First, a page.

Earlier this month, Canada's top government leaders, including Prime Minister Stephen Harper, Industry Minister Maxime Bernier, and Finance Minister Jim Flahery unveiled the government's new science and technology strategy. Mobilizing Science and Technology to Canada's Advantage was billed as a new and focused approach, yet most of the plan involved little more than repackaging Liberal programs or promising corporate tax incentives to encourage greater private sector research and development.
While much of the plan still deserves support – Canada leads the G-7 countries in public research – it ultimately represents a missed opportunity. Maximizing the value of Canada's investment in research requires far more than tax breaks and improved accountability mechanisms. Instead, government must rethink how publicly-funded scientific data and research results flow into the hands of researchers, businesses, and individuals.
In fact, given a recent Australian study that found that a five percent increase in access and efficient use of research results could deliver A$628 million in economic and social benefits, a top government priority in this area should involve moving beyond stale "commercialization" rhetoric by actually facilitating the use – whether for commercial or non-commercial purposes – of government-sponsored research.
Achieving that goal requires action on two fronts. First, the government should identify the raw, scientific data currently under its control and set it free. Implementing expensive or onerous licensing conditions for this publicly-funded data runs counter to the goals of commercialization and to government accountability for taxpayer expenditures.
Ottawa has already taken some important steps in this direction. Last month, it announced that Natural Resources Canada was making its electronic topographic mapping data available to all users free of charge over the Internet. The topographic data, which can be accessed at the aptly-named GeoGratis, provides information on the location of landscape features – such as lakes, rivers and elevations as well as roads, railways and administrative boundaries. This information is used for commercial, non-commercial, and research purposes by governments, academia and the private sector.
The GeoGratis initiative should serve as a model for how government data can be released unrestricted into the private sector, providing the public with greater access to the data they helped fund and spurring new commercial opportunities for Canadian businesses who can supplement the raw data with value-added services.
Second, Ottawa must pressure the three federal research granting institutions to build open access requirements into their research mandates. With over a billion dollars invested each year by the Natural Sciences and Engineering Research Council (NSERC), the Social Sciences and Humanities Research Council (SSHRC), and the Canadian Institutes of Health Research (CIHR), an exceptionally important opportunity to enhance the benefits of publicly-funded research is being lost due to Canadian inaction on the open access issue.
In fact, according to internal correspondence and documents recently obtained under the Access to Information Act, it is becoming increasingly apparent that a Canadian open access strategy will only to fruition with leadership from the federal government.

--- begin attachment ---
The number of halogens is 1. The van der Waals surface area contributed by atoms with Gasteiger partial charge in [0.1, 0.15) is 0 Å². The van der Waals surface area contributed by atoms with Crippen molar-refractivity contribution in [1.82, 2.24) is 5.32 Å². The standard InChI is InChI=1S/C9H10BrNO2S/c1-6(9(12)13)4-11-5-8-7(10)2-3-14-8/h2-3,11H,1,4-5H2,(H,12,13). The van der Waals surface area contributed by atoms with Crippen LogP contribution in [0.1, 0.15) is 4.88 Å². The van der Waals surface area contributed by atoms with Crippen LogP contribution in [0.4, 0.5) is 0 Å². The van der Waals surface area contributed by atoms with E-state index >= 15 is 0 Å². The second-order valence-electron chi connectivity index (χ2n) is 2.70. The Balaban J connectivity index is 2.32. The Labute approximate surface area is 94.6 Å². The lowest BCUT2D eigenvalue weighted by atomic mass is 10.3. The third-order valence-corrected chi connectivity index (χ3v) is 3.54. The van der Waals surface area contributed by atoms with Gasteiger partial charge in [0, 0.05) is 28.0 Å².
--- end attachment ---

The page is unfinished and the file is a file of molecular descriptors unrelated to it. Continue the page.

While CIHR is expected to conclude an open access plan this year and the SSHRC recently launched a pilot project for funding of electronic journals, internal documents reveal that both agencies continue to face stiff opposition from the publishing community. For example, as CIHR was consulting last year on its open access plans, former Industry Minister John Manley facilitated a meeting between the CIHR President and senior executives from Reed Elsevier, one of the world's largest publishers, to allow them to express their concerns with the health research open access initiative.
Meanwhile, SSHRC documents suggest that there is support for open access among the Council staff members, yet an open access plan was partly short-circuited by external opposition from publishers such as the University of Toronto Press, Canada's largest and oldest scholarly press, which last year received over a quarter million dollars in government handouts as part of the Book Publishing Industry Development Program.
Most discouragingly, NSERC, the leading science funding agency in Canada, has not taken any position on open access. Indeed, internal NSERC documents reveal that Council personnel repeatedly admit that open access is not a priority.
Moreover, notwithstanding regular correspondence acknowledging that NSERC now trails its counterparts in other countries, earlier this year a senior official wondered aloud about "the consequences of not doing anything for a while longer," while one Canadian researcher, who sought support to publish in the acclaimed Public Library of Science (an open access collection of journals), was advised that there is "little enthusiasm for directing funds toward this activity."
Canadians and Canadian researchers deserve better. The path toward making Canada a world leader through science and technology should include a strong commitment to facilitating the use of, and access to, publicly funded research and government-sponsored scientific data.
Michael Geist holds the Canada Research Chair in Internet and E-commerce Law at the University of Ottawa, Faculty of Law. He can reached at email@example.com or online at www.michaelgeist.ca.